A glorious legacy of struggle over a century

The young communist movement in France was born in the tumultuous 1920s amid debates over the role of the youth in mobilizing the working class

December 02, 2019 by Edouard Antide
young communists France
The young communists or the Jeunesses Communistes in France.

The Jeunesses Communistes or the young communist movement of France will celebrate the 100th anniversary of its founding next year. The following is an article by Édouard Antide of the Mouvement Jeunes communistes de France chronicling its formation during the tumultuous 1920s.

The youth communist movement in France dates back to November 1, 1920, when a majority of the French Socialist youth joined the International of Young Communists (ICJ) at the historic Congress of la Bellevilloise in Paris – two months prior to the foundation of the French Communist Party (PCF). Named the National Young Communist Federation the following year, the movement marked the inception of the Jeunesses Communistes (JC) in France.

The end of the First World War was a turning point for the labor movement in the country. In another remarkable event, the October revolution led the Bolsheviks to power in Russia, and in March 1919, Lenin created the Communist International (Comintern), also called the Third International. However, the question of membership of the Comintern, along with the birth of communist parties divided the workers’ movement on certain issues. Without waiting for a go ahead from their principal organizations, several youth socialist organizations joined the emerging communist movement.

 It was during November 1919, at a secret conference held in Berlin by the International Union of Socialist Youth Organizations that the decision to create the International of Young Communists (ICJ) was taken. However, no French delegates were present at this conference.

While most socialist youth organizations in Europe voted to go for ICJ’s membership, the powerful German and Austrian youth organizations expressed a desire to stay within the socialist fold. The ICJ also proposed its membership to the young French socialists, and encouraged them to be independent from the Workers’ International (Socialist Party).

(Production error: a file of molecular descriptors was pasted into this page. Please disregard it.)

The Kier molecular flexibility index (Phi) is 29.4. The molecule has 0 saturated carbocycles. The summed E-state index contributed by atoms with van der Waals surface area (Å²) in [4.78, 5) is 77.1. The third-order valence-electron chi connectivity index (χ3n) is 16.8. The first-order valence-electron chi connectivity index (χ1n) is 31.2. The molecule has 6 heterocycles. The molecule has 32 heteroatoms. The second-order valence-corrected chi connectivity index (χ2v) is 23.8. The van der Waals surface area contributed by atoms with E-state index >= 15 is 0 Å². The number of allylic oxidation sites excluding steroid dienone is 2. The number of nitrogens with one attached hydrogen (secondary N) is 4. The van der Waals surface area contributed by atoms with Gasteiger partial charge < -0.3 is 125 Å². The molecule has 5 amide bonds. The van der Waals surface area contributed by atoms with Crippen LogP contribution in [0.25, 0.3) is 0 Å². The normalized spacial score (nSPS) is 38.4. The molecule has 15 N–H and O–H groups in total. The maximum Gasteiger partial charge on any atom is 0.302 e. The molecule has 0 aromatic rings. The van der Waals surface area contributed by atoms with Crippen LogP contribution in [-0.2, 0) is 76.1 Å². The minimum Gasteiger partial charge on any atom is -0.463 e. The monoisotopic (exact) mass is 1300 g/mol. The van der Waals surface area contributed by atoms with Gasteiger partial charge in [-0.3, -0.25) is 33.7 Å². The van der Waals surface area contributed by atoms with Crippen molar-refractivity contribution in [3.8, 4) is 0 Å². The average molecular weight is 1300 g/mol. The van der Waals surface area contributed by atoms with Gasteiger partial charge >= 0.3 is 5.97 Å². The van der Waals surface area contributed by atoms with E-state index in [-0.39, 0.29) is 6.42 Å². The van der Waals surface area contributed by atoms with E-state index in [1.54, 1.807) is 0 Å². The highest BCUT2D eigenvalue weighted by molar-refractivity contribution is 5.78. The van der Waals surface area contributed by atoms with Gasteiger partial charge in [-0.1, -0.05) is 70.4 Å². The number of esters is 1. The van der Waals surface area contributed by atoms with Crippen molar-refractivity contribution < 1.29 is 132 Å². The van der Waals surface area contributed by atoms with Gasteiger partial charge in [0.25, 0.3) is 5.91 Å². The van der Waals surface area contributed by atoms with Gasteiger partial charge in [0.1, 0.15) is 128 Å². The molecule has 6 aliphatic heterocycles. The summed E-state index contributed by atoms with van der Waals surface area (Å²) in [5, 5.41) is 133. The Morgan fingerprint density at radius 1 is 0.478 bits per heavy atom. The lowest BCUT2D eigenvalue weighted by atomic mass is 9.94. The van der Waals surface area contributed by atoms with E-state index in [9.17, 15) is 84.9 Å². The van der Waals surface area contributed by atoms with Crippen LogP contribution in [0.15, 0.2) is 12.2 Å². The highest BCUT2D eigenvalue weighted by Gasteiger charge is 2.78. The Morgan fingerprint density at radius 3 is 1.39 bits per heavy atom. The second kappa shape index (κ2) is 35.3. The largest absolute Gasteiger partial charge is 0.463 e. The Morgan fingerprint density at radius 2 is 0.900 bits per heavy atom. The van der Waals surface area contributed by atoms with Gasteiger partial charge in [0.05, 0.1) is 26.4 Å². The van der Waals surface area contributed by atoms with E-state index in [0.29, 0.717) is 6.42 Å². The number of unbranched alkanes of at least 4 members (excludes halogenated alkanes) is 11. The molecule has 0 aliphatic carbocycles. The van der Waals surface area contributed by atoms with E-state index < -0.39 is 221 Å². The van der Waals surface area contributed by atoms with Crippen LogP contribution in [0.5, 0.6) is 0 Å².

However, in France, a debate emerged on the issue, revealing deeper divisions among the French socialists at the time. Even within the French Section of the Workers’ International (SFIO), membership to the Comintern was disputed. One of the specific features of this debate, apart from the question of relevance of joining the communist movement, was the concern regarding the autonomy of a youth organization to take its own decisions, and the attitude to be taken towards the SFIO.

 On October 31 and November 1, 1920, the congress of the Socialist youth was held in la Bellevilloise in Paris. The two differing sections of the French youth movement clashed during this congress, with the leadership refusing to join the ICJ and affirming the decision-making authority of the SFIO in this regard. According to them, the role of the youth organizations must be limited to propaganda and recruiting and training of new adherents for the party. The youth organizations were thus not considered to be in a position to take a decision on ICJ membership. 

However, the rest of the French Socialists rejected such a conception, and claimed that it was necessary for a revolutionary youth organization to be capable of fighting alongside its elders. Thus, the congress triggered a debate about the role of a youth political organization in the country. Finally, on November 1, 1920, the majority of the French Socialist youth voted to join young communist movement, becoming the precursors to the Mouvement Jeunes communistes de France (MJCF), or the Jeunesses Communistes (JC). 

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